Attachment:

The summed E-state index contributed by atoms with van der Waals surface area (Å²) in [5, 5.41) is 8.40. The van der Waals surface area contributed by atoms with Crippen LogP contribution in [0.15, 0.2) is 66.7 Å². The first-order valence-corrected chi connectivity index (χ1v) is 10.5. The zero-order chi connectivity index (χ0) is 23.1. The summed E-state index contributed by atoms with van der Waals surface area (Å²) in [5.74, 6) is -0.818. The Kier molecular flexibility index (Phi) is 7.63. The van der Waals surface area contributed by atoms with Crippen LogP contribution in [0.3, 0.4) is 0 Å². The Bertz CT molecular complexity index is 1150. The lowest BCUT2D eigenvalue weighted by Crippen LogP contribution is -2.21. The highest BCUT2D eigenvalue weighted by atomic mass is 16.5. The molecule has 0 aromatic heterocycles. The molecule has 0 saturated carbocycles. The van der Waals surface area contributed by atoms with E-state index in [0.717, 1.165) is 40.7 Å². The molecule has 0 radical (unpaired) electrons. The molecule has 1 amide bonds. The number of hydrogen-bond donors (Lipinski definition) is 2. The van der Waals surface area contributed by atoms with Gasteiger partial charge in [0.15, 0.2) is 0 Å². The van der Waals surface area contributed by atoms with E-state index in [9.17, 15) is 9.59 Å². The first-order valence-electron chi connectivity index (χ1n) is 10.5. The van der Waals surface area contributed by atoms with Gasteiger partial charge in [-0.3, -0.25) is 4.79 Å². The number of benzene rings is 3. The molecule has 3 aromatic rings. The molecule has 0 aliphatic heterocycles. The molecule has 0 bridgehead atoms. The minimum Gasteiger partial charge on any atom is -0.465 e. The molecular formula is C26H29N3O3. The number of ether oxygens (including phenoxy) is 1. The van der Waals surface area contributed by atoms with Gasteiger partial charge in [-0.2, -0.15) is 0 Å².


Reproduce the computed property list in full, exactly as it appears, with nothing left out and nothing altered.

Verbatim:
The summed E-state index contributed by atoms with van der Waals surface area (Å²) in [5, 5.41) is 8.40. The van der Waals surface area contributed by atoms with Crippen LogP contribution in [0.15, 0.2) is 66.7 Å². The first-order valence-corrected chi connectivity index (χ1v) is 10.5. The zero-order chi connectivity index (χ0) is 23.1. The summed E-state index contributed by atoms with van der Waals surface area (Å²) in [5.74, 6) is -0.818. The Kier molecular flexibility index (Phi) is 7.63. The van der Waals surface area contributed by atoms with Crippen LogP contribution in [0.3, 0.4) is 0 Å². The Bertz CT molecular complexity index is 1150. The lowest BCUT2D eigenvalue weighted by Crippen LogP contribution is -2.21. The highest BCUT2D eigenvalue weighted by atomic mass is 16.5. The molecule has 0 aromatic heterocycles. The molecule has 0 saturated carbocycles. The van der Waals surface area contributed by atoms with E-state index in [0.717, 1.165) is 40.7 Å². The molecule has 0 radical (unpaired) electrons. The molecule has 1 amide bonds. The number of hydrogen-bond donors (Lipinski definition) is 2. The van der Waals surface area contributed by atoms with Gasteiger partial charge in [0.15, 0.2) is 0 Å². The van der Waals surface area contributed by atoms with E-state index in [9.17, 15) is 9.59 Å². The first-order valence-electron chi connectivity index (χ1n) is 10.5. The van der Waals surface area contributed by atoms with Gasteiger partial charge in [-0.3, -0.25) is 4.79 Å². The number of benzene rings is 3. The molecule has 3 aromatic rings. The molecule has 0 aliphatic heterocycles. The molecule has 0 bridgehead atoms. The minimum Gasteiger partial charge on any atom is -0.465 e. The molecular formula is C26H29N3O3. The number of ether oxygens (including phenoxy) is 1. The van der Waals surface area contributed by atoms with Gasteiger partial charge in [-0.2, -0.15) is 0 Å².